Spain: Bankia Down, Who Is Next?

Tyler Durden's picture

Bankia is done: at this point the only questions left are i) what will be the final bailout cost  ii) who will pay for these costs, and iii) whether the bank has enough beach towels to satisfy the onslaught of manic Spaniards desperate to hand over their €300 euros to the insolvent bank in exchange for some Spiderman-embossed linen. Oh, there is one more question: who is next.

Now, as we showed earlier today, in the aggregate the answer is simple: everyone. Because as JPM said "if a Spanish EU/IMF bailout package covered the government’s gross funding needs through the end of 2014, and included €75bn for bank recapitalisation, then it would amount to around €350bn." At roughly a third of its GDP, this is, needless to say, more money than Spain can procure. But, in a very Stalinesque sense, where everyone is merely a statistic, that is essentially the same as saying no one.  It is also certainly not helpful to any Spanish readers who may be worried about their deposits (and investments) which in a world of total disinformation, will first be lost before the government advises caution and safety. So instead we go to Goldman Sachs which has conveniently constructed the following analysis, which replicated the loss provision calculation of Bankia, and applies it to the other listed banks. The result: in addition to the €19 billion in bail out costs for Bankia, Spain will need to spend at least another €25 in bailout funding for six other listed banks which include CaixaBank SA, Banco Santander, Banco Popular Espanol, BBVA, Banco Espanol de Credito SA, Bankinter SA.

So now we are not dealing with mere "statistics."

The capital need breakdown is as follows: "Pro-forma capital gap assuming 9.5% CT1 hurdle rate, loss estimates comparable
to those outlined by BKIA and front-loaded in 1H12"

And in the grand scheme of things:

And some pretty Appendix slides as well as the math behing the analysis:

Calculation of residual losses and capital needs under BFA-Bankia scenario

We outline our analysis of residual losses and capital needs for eight listed banks in Spain, assuming a level of loan losses broadly
in line with the scenario presented by BFA-Bankia in their recapitalization plan. We show capital below and above the 9.5% CT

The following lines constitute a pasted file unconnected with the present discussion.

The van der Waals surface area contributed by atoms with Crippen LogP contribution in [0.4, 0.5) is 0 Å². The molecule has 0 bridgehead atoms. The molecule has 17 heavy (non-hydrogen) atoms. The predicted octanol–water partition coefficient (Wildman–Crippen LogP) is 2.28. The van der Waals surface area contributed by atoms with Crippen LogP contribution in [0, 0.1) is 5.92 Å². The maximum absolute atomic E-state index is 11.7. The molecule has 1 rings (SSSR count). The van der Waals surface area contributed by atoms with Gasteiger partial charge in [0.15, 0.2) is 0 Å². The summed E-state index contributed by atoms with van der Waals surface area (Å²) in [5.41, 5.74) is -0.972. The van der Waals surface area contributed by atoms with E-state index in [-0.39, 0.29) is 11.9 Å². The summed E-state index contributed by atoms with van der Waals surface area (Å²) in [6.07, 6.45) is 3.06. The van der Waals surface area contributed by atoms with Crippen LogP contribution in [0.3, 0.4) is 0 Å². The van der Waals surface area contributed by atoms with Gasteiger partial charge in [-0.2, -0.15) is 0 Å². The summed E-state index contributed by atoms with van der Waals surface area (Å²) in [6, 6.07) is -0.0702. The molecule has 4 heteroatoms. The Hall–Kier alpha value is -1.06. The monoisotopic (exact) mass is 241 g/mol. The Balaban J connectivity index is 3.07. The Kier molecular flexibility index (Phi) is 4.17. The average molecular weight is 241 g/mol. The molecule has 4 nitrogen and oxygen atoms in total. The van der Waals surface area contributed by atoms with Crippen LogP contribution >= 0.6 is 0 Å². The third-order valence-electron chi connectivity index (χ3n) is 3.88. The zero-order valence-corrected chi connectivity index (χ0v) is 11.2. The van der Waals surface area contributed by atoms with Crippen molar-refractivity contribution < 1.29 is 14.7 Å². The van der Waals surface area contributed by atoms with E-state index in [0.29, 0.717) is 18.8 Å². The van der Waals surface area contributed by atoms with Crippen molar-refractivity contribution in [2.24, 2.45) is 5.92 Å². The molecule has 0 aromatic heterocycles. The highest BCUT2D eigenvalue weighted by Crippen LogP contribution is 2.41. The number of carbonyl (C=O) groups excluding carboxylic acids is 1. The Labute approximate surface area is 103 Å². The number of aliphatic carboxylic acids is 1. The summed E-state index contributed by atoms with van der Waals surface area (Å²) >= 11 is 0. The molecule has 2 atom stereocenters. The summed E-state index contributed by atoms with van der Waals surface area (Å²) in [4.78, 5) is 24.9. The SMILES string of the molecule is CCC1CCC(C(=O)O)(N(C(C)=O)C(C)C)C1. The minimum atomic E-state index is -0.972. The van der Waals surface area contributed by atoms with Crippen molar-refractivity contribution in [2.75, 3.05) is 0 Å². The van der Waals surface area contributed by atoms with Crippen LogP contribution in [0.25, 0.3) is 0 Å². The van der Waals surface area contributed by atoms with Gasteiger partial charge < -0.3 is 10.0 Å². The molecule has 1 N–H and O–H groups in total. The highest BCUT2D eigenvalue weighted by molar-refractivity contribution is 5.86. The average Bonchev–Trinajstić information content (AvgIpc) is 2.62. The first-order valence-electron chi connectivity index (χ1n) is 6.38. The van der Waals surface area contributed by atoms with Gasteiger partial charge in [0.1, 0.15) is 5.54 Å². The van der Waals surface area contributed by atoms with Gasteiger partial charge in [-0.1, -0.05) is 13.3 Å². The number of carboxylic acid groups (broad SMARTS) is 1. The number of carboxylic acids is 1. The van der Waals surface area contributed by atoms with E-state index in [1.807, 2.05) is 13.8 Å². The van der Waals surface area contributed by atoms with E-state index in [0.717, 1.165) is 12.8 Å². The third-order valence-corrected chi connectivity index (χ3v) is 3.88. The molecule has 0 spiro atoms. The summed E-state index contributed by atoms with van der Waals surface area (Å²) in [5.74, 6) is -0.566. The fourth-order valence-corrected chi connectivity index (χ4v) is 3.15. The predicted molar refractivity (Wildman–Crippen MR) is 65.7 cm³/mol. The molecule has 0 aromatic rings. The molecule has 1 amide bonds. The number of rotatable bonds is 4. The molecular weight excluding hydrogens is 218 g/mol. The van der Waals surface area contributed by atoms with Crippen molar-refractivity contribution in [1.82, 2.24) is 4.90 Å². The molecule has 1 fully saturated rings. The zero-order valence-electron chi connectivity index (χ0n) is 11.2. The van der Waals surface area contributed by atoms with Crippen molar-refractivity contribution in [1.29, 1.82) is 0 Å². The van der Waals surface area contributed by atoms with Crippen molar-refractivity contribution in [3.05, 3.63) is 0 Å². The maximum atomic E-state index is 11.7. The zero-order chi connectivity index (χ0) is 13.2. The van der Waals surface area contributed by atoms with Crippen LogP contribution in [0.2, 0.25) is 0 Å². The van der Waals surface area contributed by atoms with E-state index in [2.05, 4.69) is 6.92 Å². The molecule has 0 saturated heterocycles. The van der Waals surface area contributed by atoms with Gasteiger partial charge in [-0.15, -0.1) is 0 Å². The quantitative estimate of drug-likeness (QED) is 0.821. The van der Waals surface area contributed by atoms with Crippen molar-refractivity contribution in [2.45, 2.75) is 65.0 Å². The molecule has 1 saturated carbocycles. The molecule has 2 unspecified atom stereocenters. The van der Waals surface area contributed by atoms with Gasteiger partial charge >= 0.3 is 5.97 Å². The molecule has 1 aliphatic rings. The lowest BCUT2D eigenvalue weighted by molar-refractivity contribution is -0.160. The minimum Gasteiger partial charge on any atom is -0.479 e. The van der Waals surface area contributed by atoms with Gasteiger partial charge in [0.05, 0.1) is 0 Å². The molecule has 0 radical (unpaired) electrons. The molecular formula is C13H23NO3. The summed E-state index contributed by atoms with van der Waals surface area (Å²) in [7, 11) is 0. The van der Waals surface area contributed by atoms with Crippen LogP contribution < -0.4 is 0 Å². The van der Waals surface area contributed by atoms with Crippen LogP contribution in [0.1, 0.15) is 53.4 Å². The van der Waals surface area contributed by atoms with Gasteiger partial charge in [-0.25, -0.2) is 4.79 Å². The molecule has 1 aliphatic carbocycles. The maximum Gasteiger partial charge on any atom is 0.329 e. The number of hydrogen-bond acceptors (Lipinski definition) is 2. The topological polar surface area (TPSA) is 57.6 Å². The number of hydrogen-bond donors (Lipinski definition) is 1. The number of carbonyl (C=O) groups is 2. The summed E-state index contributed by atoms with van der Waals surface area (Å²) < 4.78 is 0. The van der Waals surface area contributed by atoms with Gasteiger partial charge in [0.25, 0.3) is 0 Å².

hurdle used by the entity assuming both full front loading of losses in 1H12 as well as taking into account 2-year credit buffers.

Residual losses: Similar to our estimates after RDL-2 is put in place

Retained earnings, loss absorption, and capital: Higher hurdle and elimination of PPP are key

We show the analysis on cumulative and expected losses for the top eight banks in Exhibit 10. These losses are calculated based on the assumptions laid out in our note Still very difficult but manageable for internationals, April 20, 2012. In our view, RDL-1 and RDL-2 adequately address loss on real-estate exposures. The market focus is now shifting to residual losses embedded in other portions of the book. We lay them out in the analysis below, but note that it is not our view that these losses should be capitalized for today. We expect them to be met largely through pre-provision profits and do not believe they should be used as a benchmark for potential capital shortfalls.

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Soul Train's picture

I prefer Thai. I pass on the Chinese. This is true with regard to the females, the food, etc.

Same with music and dance.


palmereldritch's picture


Nice to see AnAnonymous kickin' back for a change!

Flying Tiger Comics's picture

My Thai girlfriend told me that having a small penis won't hurt our relationship.


I still wish she didn't have one.

LeonardoFibonacci's picture

The greedy elitist of Europe are free to swindle public funds à la Rothschild.  Under an Adolf Hitler, this would of never  have happened as Hitler knew that money was being controlled by elitist zionists.  He took over the economy and got rid of those dirty rotten scoundrels.  The rise of another Reich is not too far off.

marxist's picture

I hate to rain on your party, but Hitler was a corporate stooge cut from the same cloth as Blair and "social democrats" generally. He simply added racism to the mix, which of course was handy for his elite buddies in a Germany weighed under with costs and looking for the next best thing in cheap labour, slaves. He took a little bit of Marxism (a little bit does not socialism make), added that to the perilous state of Depression era capitalism and of course, gave bosses the sorts of perks and subsidies they always turn to when out of pocket.

GOSPLAN HERO's picture

"We are socialists, we are enemies of today's capitalistic economic system for the exploitation of the economically weak, with its unfair salaries, with its unseemly evaluation of a human being according to wealth and property instead of responsibility and performance, and we are all determined to destroy this system under all conditions"  -- A. Hitler

palmereldritch's picture

Funny how they can always find a fresh stooge to spew a bad speech penned somewhere in the bowels of London's the City and carry the flag for the latest Ism they've concocted.

I believe for Today's Special they're serving re-fried Anarchism...


LeonardoFibonacci's picture

A corporate stooge does not clean up his economy, create a massive war machine & send people to the slaughterhouse to clean up the national & regional economies!  Please folks do not come up with Bush.  Hitler improved the German economy while Bush pulverized the US economy.  The rise of the Nazi party belief will be inevitable under the present turmoil of Europe. 


Some of you will be offended by what i wrote, but you'll see that our world will soon be in total chaos.

A Nanny Moose's picture

" rid of those dirty rotten scoundrels."

Why is the cork on the fork?

Buck Johnson's picture

This is a slow moving trainwreck that is getting faster and faster as the weeks go by.

hedgeless_horseman's picture



Bad omen.